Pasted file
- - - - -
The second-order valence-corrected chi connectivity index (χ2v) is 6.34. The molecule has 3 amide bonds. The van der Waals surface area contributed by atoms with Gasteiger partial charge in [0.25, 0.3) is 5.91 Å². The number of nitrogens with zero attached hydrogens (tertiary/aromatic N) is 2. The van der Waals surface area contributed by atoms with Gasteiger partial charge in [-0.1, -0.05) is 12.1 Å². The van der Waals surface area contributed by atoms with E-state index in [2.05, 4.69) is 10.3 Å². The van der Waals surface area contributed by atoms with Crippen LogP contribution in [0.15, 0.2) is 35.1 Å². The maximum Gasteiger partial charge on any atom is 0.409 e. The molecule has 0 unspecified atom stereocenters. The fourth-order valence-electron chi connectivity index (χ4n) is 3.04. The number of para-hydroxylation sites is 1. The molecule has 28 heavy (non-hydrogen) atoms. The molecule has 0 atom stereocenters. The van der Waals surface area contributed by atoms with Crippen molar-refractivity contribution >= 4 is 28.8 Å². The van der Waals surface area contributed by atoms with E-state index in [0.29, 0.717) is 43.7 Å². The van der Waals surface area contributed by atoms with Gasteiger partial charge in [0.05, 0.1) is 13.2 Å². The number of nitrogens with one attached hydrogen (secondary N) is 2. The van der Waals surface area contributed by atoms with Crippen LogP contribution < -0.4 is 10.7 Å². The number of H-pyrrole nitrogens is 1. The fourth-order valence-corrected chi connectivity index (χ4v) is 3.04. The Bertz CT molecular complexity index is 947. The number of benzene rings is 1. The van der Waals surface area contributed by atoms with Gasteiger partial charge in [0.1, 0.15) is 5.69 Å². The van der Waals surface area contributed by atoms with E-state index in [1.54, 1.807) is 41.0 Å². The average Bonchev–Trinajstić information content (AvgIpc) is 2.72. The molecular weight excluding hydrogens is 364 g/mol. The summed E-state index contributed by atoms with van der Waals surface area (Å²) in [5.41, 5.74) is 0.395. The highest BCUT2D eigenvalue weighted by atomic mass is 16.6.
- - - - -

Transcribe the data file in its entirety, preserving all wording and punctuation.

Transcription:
The second-order valence-corrected chi connectivity index (χ2v) is 6.34. The molecule has 3 amide bonds. The van der Waals surface area contributed by atoms with Gasteiger partial charge in [0.25, 0.3) is 5.91 Å². The number of nitrogens with zero attached hydrogens (tertiary/aromatic N) is 2. The van der Waals surface area contributed by atoms with Gasteiger partial charge in [-0.1, -0.05) is 12.1 Å². The van der Waals surface area contributed by atoms with E-state index in [2.05, 4.69) is 10.3 Å². The van der Waals surface area contributed by atoms with Crippen LogP contribution in [0.15, 0.2) is 35.1 Å². The maximum Gasteiger partial charge on any atom is 0.409 e. The molecule has 0 unspecified atom stereocenters. The fourth-order valence-electron chi connectivity index (χ4n) is 3.04. The number of para-hydroxylation sites is 1. The molecule has 28 heavy (non-hydrogen) atoms. The molecule has 0 atom stereocenters. The van der Waals surface area contributed by atoms with Crippen molar-refractivity contribution >= 4 is 28.8 Å². The van der Waals surface area contributed by atoms with E-state index in [0.29, 0.717) is 43.7 Å². The van der Waals surface area contributed by atoms with Gasteiger partial charge in [0.05, 0.1) is 13.2 Å². The number of nitrogens with one attached hydrogen (secondary N) is 2. The van der Waals surface area contributed by atoms with Crippen LogP contribution < -0.4 is 10.7 Å². The number of H-pyrrole nitrogens is 1. The fourth-order valence-corrected chi connectivity index (χ4v) is 3.04. The Bertz CT molecular complexity index is 947. The number of benzene rings is 1. The van der Waals surface area contributed by atoms with Gasteiger partial charge in [0.1, 0.15) is 5.69 Å². The van der Waals surface area contributed by atoms with E-state index in [1.54, 1.807) is 41.0 Å². The average Bonchev–Trinajstić information content (AvgIpc) is 2.72. The molecular weight excluding hydrogens is 364 g/mol. The summed E-state index contributed by atoms with van der Waals surface area (Å²) in [5.41, 5.74) is 0.395. The highest BCUT2D eigenvalue weighted by atomic mass is 16.6.